What is APEL?
APEL is the process of identifying, assessing and accrediting an individual’s competencies, knowledge and skills, no matter how these have been acquired. APEL stands for Accreditation of Prior Experiential Learning, i.e. the un-certificated learning made by the individual, and basically refers to all previously acquired learning. In the words of McKelvey & Peters:
“…APL addresses the needs of adult learners and is part of a strategy to widen access to education for all learners. It can provide a structure that will attract adults who would otherwise remain outside the life of an educational establishment.”
[Source: “APL: Equal Opportunities for All?” C. McKelvey & H. Peters, 1993]
APEL means flexibility. It gives the institution the flexibility to consider all aspects of an individual’s background in the search for exemptions against pre-determined requirements. Combined with the flexibility inherent in the distance learning, never-ending academic year format offered by the University, acquiring a degree qualification could be much less of a problem than could be feared. It means that you can start on a programme at the most appropriate point, and achieve completion by the most direct route.
In addition to the ‘standard issue candidate’, the opportunities offered by APEL have implications for a whole host of other people:
- Immigrants in an educational system unknown to them may be highly qualified in their country of origin, but unable to prove this where they are now.
- Those in part-time employment, who generally suffer reduced training and development benefits, will be able to capitalise fully on a APEL/distance learning programme.
- This also means that people with disabilities, who tend to work part-time, if at all, will be able to enrol on a programme without having to first find the physically most suitable institution relative to their needs.
- The self-employed, who certainly cannot take the time off to undertake residential studies, and even if they consider part-time studies would not want to repeat what they have already covered as a matter of course in running their business.
- The unemployed, for whom the flexibility of APEL/distance learning means that they would still be able to pursue a career whilst working towards a degree qualification.
What qualifies as APEL?
Experience is not necessarily learning, and it is important to set out at an early stage that what is assessed under a APEL scheme is the candidate’s ability to prove that any experience has resulted in learning.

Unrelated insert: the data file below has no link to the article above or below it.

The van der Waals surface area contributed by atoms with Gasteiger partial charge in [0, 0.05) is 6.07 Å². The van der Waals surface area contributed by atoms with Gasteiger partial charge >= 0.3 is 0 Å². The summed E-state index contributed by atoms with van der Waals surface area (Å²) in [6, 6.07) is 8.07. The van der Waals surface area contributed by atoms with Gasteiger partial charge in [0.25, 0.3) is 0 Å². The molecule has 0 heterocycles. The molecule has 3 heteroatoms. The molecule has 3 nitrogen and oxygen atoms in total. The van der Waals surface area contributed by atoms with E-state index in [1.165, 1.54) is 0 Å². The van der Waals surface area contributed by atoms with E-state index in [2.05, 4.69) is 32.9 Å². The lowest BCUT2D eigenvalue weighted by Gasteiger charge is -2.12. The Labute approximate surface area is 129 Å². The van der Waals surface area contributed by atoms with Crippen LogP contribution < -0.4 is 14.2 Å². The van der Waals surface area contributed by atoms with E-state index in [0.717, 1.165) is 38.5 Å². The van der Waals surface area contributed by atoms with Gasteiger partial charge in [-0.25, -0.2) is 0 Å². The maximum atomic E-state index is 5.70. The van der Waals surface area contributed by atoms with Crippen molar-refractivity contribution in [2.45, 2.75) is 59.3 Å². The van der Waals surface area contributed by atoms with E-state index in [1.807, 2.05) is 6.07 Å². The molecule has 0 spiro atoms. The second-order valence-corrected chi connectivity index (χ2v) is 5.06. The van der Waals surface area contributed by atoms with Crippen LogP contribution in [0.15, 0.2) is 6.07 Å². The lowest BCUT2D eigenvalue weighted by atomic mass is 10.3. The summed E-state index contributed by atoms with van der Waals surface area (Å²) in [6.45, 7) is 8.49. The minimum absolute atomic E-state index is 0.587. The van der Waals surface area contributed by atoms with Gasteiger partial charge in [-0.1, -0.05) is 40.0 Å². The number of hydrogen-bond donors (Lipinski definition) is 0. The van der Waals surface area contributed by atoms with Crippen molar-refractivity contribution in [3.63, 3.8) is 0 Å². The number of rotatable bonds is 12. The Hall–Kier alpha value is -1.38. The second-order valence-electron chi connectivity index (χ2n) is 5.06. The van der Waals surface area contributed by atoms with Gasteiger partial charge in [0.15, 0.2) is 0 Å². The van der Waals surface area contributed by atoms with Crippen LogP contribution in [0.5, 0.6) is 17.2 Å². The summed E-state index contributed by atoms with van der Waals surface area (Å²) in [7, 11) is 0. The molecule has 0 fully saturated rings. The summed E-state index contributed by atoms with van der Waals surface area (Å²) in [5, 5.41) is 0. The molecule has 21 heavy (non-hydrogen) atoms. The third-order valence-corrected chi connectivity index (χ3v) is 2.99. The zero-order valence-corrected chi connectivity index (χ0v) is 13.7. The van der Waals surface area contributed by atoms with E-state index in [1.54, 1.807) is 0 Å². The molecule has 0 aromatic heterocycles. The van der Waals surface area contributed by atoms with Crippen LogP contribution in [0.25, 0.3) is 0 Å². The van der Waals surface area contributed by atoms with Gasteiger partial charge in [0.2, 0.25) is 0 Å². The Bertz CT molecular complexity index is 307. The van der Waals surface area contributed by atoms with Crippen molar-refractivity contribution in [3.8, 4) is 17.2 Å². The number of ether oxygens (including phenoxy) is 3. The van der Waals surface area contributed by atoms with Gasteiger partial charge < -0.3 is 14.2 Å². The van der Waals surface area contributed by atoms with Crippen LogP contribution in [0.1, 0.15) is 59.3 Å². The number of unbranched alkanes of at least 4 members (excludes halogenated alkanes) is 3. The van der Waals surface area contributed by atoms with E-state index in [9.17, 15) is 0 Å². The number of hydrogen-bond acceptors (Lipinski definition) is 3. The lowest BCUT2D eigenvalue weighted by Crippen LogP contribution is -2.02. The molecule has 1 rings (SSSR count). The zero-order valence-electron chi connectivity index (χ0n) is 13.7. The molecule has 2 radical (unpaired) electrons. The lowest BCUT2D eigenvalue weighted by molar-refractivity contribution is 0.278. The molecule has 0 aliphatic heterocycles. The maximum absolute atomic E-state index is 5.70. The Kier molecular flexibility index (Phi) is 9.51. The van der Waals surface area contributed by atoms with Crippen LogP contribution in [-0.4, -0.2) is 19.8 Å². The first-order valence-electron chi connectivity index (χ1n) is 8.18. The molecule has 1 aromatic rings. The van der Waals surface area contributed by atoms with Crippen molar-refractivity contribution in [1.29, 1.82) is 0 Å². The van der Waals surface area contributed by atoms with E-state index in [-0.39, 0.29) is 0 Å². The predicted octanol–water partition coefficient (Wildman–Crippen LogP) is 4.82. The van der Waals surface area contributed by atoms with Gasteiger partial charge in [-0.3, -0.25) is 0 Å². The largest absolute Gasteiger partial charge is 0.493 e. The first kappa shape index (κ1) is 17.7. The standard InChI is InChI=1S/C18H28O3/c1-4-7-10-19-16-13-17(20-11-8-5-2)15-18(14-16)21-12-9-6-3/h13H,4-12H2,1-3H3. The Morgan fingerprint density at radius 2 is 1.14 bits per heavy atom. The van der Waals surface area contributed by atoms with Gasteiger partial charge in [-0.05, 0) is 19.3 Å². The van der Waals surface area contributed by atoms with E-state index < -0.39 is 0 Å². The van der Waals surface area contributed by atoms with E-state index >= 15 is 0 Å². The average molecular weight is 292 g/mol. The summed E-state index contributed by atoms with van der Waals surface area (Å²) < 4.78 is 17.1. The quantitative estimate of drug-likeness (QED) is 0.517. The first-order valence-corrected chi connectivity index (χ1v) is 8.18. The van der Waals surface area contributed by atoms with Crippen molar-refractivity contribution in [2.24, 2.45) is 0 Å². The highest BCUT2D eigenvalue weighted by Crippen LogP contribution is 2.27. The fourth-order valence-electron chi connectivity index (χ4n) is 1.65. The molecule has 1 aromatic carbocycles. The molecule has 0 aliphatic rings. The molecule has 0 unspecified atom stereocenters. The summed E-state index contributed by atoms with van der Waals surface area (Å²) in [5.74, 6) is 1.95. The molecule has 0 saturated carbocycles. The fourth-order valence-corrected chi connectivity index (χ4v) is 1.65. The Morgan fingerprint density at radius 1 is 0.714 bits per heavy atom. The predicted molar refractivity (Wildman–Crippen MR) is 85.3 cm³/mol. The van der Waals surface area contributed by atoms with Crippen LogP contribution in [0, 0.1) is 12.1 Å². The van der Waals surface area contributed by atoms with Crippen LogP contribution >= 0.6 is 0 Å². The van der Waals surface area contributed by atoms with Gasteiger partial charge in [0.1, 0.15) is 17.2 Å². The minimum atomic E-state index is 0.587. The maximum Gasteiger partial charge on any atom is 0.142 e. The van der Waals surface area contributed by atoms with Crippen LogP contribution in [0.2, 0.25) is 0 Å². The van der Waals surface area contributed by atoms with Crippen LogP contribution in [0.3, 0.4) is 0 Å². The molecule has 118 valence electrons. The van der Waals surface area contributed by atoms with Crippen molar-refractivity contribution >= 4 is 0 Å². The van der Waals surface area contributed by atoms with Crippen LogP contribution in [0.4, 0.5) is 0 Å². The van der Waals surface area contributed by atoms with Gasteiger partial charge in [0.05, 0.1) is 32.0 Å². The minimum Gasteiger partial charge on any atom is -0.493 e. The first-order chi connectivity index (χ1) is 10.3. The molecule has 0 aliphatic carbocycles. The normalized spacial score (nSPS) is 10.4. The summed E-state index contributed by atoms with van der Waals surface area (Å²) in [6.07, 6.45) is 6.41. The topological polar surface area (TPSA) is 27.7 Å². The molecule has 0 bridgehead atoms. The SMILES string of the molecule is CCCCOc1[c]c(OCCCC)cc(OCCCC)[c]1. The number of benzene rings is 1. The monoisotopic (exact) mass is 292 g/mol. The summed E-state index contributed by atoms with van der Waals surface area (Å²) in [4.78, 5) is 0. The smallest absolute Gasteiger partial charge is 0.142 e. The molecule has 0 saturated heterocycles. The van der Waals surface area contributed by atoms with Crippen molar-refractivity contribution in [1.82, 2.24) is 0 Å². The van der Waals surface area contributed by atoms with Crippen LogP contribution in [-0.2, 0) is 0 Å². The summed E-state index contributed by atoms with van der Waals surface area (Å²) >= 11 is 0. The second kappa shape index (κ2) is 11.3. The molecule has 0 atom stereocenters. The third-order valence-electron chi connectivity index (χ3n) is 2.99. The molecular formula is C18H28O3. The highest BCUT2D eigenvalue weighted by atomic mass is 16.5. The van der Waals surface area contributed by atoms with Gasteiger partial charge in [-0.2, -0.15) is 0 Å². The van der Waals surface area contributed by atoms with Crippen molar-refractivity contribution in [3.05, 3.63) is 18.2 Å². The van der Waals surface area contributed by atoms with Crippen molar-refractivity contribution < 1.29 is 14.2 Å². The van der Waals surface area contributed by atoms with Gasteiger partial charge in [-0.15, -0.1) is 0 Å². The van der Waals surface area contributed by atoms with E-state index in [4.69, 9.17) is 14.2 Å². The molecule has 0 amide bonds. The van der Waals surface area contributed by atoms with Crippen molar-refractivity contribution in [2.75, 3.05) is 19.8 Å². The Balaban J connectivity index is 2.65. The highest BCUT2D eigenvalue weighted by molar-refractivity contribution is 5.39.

Such evidence could fall within the following three broad categories (McKelvey & Peters):
- Existing certificated learning: certificates issued by recognised examining bodies are, where appropriate, used to grant entry or exemption only. Other certificates, licences or test results may provide evidence of skills or competence and may, subject to evaluation, be used for the award of credit.
- Prior learning achievement for which evidence is readily available: examples of materials within this category are: (a) testimonials or other authenticated reports of achievements acquired in the past. Many testimonials submitted for evaluation are very general, and in consequence of little value. Specifically solicited testimonials, addressing clearly identified competences or skills are preferred; (b) presentation of products which demonstrate achievement, such as written or published material, computer programmes, designs, objects, artefacts, etc.
- Prior learning achievement which is claimed but for which there is no direct evidence: the bulk of prior learning achievement will probably come within this category. A student will need guidance to reflect upon and set down relevant experiences in a structured manner, in order that claimed skills or competencies can be identified and assessed. The significance of the term ‘relevant’ will depend upon the units for which credit or exemptions is sought, but sources of prior learning achievement might include:
- (a) experience gained in the workplace; (b) informal or non-credit-bearing courses such as in-company training schemes or adult education; (c) independent and self-directed study, correspondence courses; (d) experiences such as voluntary work.